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CD of the Month: Pedro The Lion - Havasu

The teen years are a tumultuous, emotional time for everyone, and even more so when a family move comes into play. Ending up in an unknown place at such a formative time can be jarring, alienating; a new home, new school, new friends, a whole new life. The recently reformed Pedro The Lion, and its main force David Bazan, is in the middle of chronicling a series of such childhood moves and their impact on him throughout his life, which brings us to Havasu, a record about the Bazan family’s one year stay in Lake Havasu City, Arizona, away from David’s birthplace of Phoenix.

From the opening track “Don’t Wanna Move,” his feelings are clear, exactly what you’d expect from any twelve year old suddenly uprooted. Windswept guitars and sparse accompaniment set the scene of the trip north through the Arizona deserts. The album takes us through a year in the life of young David, where he starts seventh grade as a new kid in school, wrestles with young faith inherited from his Pentecostal parents, and seeks a sense of belonging in this new land. Bazan’s talent for straightforward, evocative lyrics shines on this portrait of childhood alienation, with images so clear you could drop right into his shoes. His music, both solo and in Pedro The Lion, has long dealt with his up and down relationship with religion, and here, from his thirty-plus years past perspective, he sees the cracks beginning to form. Even in the deep, heavy places this year traveled, some pivotal positive moments occurred, such as David’s first relationship, a step into adolescence shown in the song “Teenage Sequencer,” and a chronicling of a life-changing musical event, his switch from clarinet to drums, in “First Drum Set.” Here we veer from heartbreak to the most vibrant joy on the record, where David, his saxophone dreams crushed by the band director, discovers the physicality of a new instrument, the one that set him on the path to where he is today. As a drummer myself, I feel this song in my bones.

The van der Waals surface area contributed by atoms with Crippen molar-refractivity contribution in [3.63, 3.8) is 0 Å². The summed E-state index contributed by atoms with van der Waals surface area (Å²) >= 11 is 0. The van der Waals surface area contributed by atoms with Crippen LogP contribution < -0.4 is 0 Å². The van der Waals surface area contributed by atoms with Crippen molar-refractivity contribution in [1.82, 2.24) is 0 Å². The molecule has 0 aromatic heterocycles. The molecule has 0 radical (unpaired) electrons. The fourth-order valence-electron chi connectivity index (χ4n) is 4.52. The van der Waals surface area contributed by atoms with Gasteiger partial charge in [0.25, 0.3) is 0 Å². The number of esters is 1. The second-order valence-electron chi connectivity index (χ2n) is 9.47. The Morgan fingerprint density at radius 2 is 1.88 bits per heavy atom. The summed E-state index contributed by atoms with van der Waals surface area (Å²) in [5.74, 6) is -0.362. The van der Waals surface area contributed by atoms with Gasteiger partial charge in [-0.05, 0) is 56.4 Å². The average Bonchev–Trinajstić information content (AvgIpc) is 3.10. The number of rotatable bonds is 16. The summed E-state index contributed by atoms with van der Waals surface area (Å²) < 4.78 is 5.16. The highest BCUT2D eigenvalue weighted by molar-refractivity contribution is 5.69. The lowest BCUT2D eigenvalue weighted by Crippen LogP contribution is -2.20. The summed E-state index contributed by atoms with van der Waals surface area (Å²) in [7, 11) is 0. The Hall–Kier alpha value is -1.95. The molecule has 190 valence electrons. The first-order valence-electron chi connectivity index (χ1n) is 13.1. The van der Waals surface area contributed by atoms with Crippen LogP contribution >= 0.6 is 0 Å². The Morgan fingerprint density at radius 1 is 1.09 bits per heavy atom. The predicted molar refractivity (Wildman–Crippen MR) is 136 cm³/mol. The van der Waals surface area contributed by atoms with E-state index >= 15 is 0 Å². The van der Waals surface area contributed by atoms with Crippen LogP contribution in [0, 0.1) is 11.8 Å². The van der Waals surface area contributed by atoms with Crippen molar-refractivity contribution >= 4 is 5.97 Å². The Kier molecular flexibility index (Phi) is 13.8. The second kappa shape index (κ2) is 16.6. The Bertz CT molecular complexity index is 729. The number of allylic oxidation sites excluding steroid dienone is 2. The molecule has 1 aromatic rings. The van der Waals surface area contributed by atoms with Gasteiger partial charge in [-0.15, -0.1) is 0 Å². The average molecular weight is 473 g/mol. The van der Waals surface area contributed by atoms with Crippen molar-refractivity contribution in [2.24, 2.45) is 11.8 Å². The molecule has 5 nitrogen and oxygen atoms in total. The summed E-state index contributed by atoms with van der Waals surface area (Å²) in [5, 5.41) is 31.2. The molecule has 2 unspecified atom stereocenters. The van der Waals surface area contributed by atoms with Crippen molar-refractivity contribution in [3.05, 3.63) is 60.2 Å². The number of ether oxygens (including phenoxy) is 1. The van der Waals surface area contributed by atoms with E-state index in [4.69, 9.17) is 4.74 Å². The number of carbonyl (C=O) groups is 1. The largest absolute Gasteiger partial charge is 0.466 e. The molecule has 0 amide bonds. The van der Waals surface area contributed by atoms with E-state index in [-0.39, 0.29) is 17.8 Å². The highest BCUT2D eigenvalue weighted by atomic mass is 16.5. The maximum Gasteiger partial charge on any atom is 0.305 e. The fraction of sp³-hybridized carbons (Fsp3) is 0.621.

As the album ends, the Bazans are packing up again, this time headed further west to Santa Cruz. This planned album series, five works chronicling all the places David grew up, serve almost as a collection of letters and dedications to his younger self, an ongoing processing of his youth, what transpired, and what repressions he’s come to excavate. Havasu presents the first big fork in the road, where emotions run wilder and deeper, questions of purpose surface, and habits harden. Retreading old stomping grounds can bring a lot of feelings to the surface, but in David Bazan’s skillful storytelling, I don’t feel afraid, but ready to see what lies ahead in the past, and maybe learn something about myself along the way.

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Evan Miller is a percussionist, lover of sound, and is probably buying too many cassette tapes online right now. Evan got his start in radio in 2012 at WWSU at Wright State University, where he was studying percussion performance. He followed through with both endeavors and eventually landed a lucrative dual career playing experimental music at home and abroad, and broadcasting those sounds to unsuspecting listeners Sunday nights on The Outside. Maintaining a connection to normal music, Evan also plays drums in bands around the area, and hosts WYSO's Midday Music show. When not doing something music-related, Evan is most likely listening to podcasts or watching food videos at home with his cat.